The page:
Blobby Boys by Alex Schubert

Books Reviews
Blobby Boys by Alex Schubert

Writer & Artist: Alex Schubert
Publisher: Koyama
Release Date: September 1, 2013

One of the reasons Koyama continues to put out interesting stuff is its refusal to stick to more traditional publishing formats. The big guys in indie comics publishing (Fantagraphics, Drawn & Quarterly) most likely release longer works to recoup costs, and the even bigger publishing houses that have subsidiary imprints (First Second, Pantheon, Houghton Mifflin) aren’t used to printing something that’s a mere 32-pages long. Alex Schubert’s bizarre series of vignettes, Blobby Boys, isn’t that short, but at around 50 pages, it’s not very long either. It occupies a weird, in-between area perfect for breaking new voices or trying out something screwy.

Schubert is best known for drawing strips for Vice, and his visuals do fit into the raw aesthetic of that magazine: deliberately somewhat-ugly, but also carefully crafted. It’s not the kind of ugliness Paper Rad achieves by piling on thing after thing; it’s something a little more clearly-shaped. That’s not to say that Schubert’s work is actually ugly, but partakes in ugliness in the way its artist doesn’t hesitate to break a word at the end of a line in the middle of a syllable, in what Nick Gazin (comics editor for Vice, who provides an introduction borrowed from a Comics Journal interview) calls his “ratty” line, laid in the awkward and institutional color scheme that comes from the palette of linoleum tiles in a big-box store.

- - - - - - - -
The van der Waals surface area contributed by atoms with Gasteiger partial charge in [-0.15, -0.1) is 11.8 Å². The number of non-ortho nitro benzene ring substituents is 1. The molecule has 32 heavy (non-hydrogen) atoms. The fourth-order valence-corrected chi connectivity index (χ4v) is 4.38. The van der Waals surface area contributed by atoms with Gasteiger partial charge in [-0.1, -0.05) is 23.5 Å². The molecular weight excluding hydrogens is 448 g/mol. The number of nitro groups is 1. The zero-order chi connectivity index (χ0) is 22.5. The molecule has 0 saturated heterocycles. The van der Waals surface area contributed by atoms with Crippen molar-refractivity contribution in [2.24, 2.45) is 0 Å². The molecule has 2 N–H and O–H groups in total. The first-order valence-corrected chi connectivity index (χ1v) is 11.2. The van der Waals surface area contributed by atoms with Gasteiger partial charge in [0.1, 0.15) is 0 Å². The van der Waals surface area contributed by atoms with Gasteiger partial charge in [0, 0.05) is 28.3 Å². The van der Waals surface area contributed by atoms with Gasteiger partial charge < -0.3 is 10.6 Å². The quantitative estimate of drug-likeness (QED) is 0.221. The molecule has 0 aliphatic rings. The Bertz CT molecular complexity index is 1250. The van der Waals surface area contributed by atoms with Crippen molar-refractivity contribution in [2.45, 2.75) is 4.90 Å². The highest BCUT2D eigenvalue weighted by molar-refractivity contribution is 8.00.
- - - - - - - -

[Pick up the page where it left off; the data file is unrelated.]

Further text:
While reading, you may feel something familiar gnawing at you, without being quite able to place it. It’s not the influence of other comics. Instead, it’s the touch of video games. That habit of weird word-wrapping, lettering that is both precise in its verticality and a bit fuzzy at the same time, talking-head close-ups with just a bit of background visible—these are elements from early-to-mid-’90s gaming, and it’s interesting to see them deployed in a new medium without being acknowledged as such.

Schubert’s writing is good, too, if rarely seeming like more than freestyling in these loosely related short strips that feature characters like the Blobby Boys (a band who kill their rivals), Aging Hipster (self-explanatory), and Cyber Surfer (a cyborg). But the bold art is what really sets him apart from his fellows.






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